From “Epigenetic Changes Often Don’t Last, Probably Have Limited Effects On Long-Term Evolution, Research Finds” (ScienceDaily, Sep. 20, 2011), we learn,
The first comprehensive inventory of epigenetic changes over several generations shows that these often do not last and therefore probably have limited effects on long-term evolution, according to scientists in Germany.
Using Arabidopsis, the workhorse of modern plant genetics, the researchers determined how often and where in the genome epigenetic modifications occur — and how often they disappear again. They found that epigenetic changes are many orders of magnitude more frequent than conventional DNA mutations, but also often short lived. They are therefore probably much less important for long-term evolution than previously thought.
Of course, if the epigenetic changes are many orders of magnitude more frequent, a small minority of them might be just as significant as genetic mutations. Or more. An obvious conclusion the researchers appear to back away from:
What makes epigenetics interesting for human health is the fact that some epigenetic changes can be triggered by external factors. There is evidence that nutrition or the bond between children and their parents can leave traces in the genome that can be passed on to the next generation. The limited stability of DNA methylation implies, however, that such differences do not necessarily last forever, which is probably not a bad idea because a famine might not last forever. It also means that altered DNA methylation often cannot become subject to natural selection.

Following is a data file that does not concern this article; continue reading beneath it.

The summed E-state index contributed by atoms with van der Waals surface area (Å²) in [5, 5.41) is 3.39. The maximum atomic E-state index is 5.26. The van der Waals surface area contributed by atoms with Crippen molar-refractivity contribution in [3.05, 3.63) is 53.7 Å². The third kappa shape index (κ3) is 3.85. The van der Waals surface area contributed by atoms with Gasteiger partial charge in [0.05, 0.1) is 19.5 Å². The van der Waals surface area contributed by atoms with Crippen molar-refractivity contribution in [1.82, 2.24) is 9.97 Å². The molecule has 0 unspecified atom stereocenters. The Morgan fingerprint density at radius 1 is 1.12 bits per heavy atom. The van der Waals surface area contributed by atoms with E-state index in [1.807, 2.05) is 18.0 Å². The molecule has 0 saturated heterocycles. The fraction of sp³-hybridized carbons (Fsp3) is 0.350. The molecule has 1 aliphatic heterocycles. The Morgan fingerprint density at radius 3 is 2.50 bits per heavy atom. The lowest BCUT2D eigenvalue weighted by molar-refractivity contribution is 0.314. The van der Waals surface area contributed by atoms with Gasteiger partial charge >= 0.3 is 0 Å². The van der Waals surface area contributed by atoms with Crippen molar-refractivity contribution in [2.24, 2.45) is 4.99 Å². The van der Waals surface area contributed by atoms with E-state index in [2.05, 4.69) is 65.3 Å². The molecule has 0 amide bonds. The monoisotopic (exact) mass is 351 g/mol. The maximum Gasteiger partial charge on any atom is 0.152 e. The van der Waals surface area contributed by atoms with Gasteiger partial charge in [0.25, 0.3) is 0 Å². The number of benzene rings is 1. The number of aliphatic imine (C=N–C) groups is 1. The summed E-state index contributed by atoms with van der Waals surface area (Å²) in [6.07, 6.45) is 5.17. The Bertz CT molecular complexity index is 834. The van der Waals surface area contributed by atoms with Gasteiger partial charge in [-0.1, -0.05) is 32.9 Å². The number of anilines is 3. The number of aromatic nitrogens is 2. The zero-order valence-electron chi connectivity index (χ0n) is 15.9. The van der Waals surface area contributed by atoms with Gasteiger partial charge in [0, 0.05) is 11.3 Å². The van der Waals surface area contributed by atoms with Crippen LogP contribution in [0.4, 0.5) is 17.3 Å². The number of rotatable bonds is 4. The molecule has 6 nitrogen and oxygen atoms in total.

It’s a good thing someone is letting the air out of the epigenetics balloon; it was in danger of becoming pop science, now maybe it’ll remain real science. It’ll be interesting to come back a decade later and see what’s turned up
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